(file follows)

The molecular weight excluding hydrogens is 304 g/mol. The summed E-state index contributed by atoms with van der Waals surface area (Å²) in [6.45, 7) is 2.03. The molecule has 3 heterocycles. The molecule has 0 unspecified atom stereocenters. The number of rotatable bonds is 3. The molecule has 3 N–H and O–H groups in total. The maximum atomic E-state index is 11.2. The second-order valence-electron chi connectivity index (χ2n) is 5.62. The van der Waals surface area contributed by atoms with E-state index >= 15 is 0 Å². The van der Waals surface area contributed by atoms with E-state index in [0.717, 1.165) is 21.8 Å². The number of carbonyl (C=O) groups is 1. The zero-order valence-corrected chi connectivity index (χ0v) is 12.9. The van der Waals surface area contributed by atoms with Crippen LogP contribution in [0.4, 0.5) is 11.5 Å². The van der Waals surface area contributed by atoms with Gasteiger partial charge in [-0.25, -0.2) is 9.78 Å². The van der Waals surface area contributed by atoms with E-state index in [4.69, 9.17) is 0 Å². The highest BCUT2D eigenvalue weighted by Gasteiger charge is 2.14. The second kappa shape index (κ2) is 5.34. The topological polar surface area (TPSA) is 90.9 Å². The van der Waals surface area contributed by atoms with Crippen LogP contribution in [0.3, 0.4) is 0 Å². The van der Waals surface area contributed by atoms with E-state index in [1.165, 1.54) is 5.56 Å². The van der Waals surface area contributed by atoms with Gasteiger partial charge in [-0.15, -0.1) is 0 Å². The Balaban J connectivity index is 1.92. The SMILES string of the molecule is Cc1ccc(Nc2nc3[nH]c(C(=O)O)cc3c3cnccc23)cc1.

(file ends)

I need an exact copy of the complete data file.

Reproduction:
The molecular weight excluding hydrogens is 304 g/mol. The summed E-state index contributed by atoms with van der Waals surface area (Å²) in [6.45, 7) is 2.03. The molecule has 3 heterocycles. The molecule has 0 unspecified atom stereocenters. The number of rotatable bonds is 3. The molecule has 3 N–H and O–H groups in total. The maximum atomic E-state index is 11.2. The second-order valence-electron chi connectivity index (χ2n) is 5.62. The van der Waals surface area contributed by atoms with E-state index >= 15 is 0 Å². The van der Waals surface area contributed by atoms with E-state index in [0.717, 1.165) is 21.8 Å². The number of carbonyl (C=O) groups is 1. The zero-order valence-corrected chi connectivity index (χ0v) is 12.9. The van der Waals surface area contributed by atoms with Crippen LogP contribution in [0.4, 0.5) is 11.5 Å². The van der Waals surface area contributed by atoms with Gasteiger partial charge in [-0.25, -0.2) is 9.78 Å². The van der Waals surface area contributed by atoms with E-state index in [4.69, 9.17) is 0 Å². The highest BCUT2D eigenvalue weighted by Gasteiger charge is 2.14. The second kappa shape index (κ2) is 5.34. The topological polar surface area (TPSA) is 90.9 Å². The van der Waals surface area contributed by atoms with Crippen LogP contribution in [0.3, 0.4) is 0 Å². The van der Waals surface area contributed by atoms with E-state index in [1.165, 1.54) is 5.56 Å². The van der Waals surface area contributed by atoms with Gasteiger partial charge in [-0.15, -0.1) is 0 Å². The Balaban J connectivity index is 1.92. The SMILES string of the molecule is Cc1ccc(Nc2nc3[nH]c(C(=O)O)cc3c3cnccc23)cc1.